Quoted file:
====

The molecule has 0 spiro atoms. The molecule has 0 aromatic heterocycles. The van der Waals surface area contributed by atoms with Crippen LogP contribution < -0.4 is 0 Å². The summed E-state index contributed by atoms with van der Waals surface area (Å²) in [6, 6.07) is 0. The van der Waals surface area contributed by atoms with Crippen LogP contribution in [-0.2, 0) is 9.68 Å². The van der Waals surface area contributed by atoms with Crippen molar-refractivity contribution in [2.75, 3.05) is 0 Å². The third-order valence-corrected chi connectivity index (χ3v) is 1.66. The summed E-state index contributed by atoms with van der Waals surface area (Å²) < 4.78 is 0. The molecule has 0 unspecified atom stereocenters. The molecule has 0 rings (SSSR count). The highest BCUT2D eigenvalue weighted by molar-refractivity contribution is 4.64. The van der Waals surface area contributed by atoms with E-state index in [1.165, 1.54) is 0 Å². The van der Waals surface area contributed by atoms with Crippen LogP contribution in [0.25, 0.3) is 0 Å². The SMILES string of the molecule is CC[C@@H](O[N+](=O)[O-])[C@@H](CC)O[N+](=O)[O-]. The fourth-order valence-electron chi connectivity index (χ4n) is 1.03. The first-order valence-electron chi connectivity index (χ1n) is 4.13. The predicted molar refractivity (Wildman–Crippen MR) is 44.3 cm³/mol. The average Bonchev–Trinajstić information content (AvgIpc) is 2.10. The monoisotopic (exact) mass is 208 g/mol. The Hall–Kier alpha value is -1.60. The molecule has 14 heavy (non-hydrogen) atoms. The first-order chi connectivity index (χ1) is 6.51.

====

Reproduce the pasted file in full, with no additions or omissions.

The molecule has 0 spiro atoms. The molecule has 0 aromatic heterocycles. The van der Waals surface area contributed by atoms with Crippen LogP contribution < -0.4 is 0 Å². The summed E-state index contributed by atoms with van der Waals surface area (Å²) in [6, 6.07) is 0. The van der Waals surface area contributed by atoms with Crippen LogP contribution in [-0.2, 0) is 9.68 Å². The van der Waals surface area contributed by atoms with Crippen molar-refractivity contribution in [2.75, 3.05) is 0 Å². The third-order valence-corrected chi connectivity index (χ3v) is 1.66. The summed E-state index contributed by atoms with van der Waals surface area (Å²) < 4.78 is 0. The molecule has 0 unspecified atom stereocenters. The molecule has 0 rings (SSSR count). The highest BCUT2D eigenvalue weighted by molar-refractivity contribution is 4.64. The van der Waals surface area contributed by atoms with E-state index in [1.165, 1.54) is 0 Å². The van der Waals surface area contributed by atoms with Crippen LogP contribution in [0.25, 0.3) is 0 Å². The SMILES string of the molecule is CC[C@@H](O[N+](=O)[O-])[C@@H](CC)O[N+](=O)[O-]. The fourth-order valence-electron chi connectivity index (χ4n) is 1.03. The first-order valence-electron chi connectivity index (χ1n) is 4.13. The predicted molar refractivity (Wildman–Crippen MR) is 44.3 cm³/mol. The average Bonchev–Trinajstić information content (AvgIpc) is 2.10. The monoisotopic (exact) mass is 208 g/mol. The Hall–Kier alpha value is -1.60. The molecule has 14 heavy (non-hydrogen) atoms. The first-order chi connectivity index (χ1) is 6.51.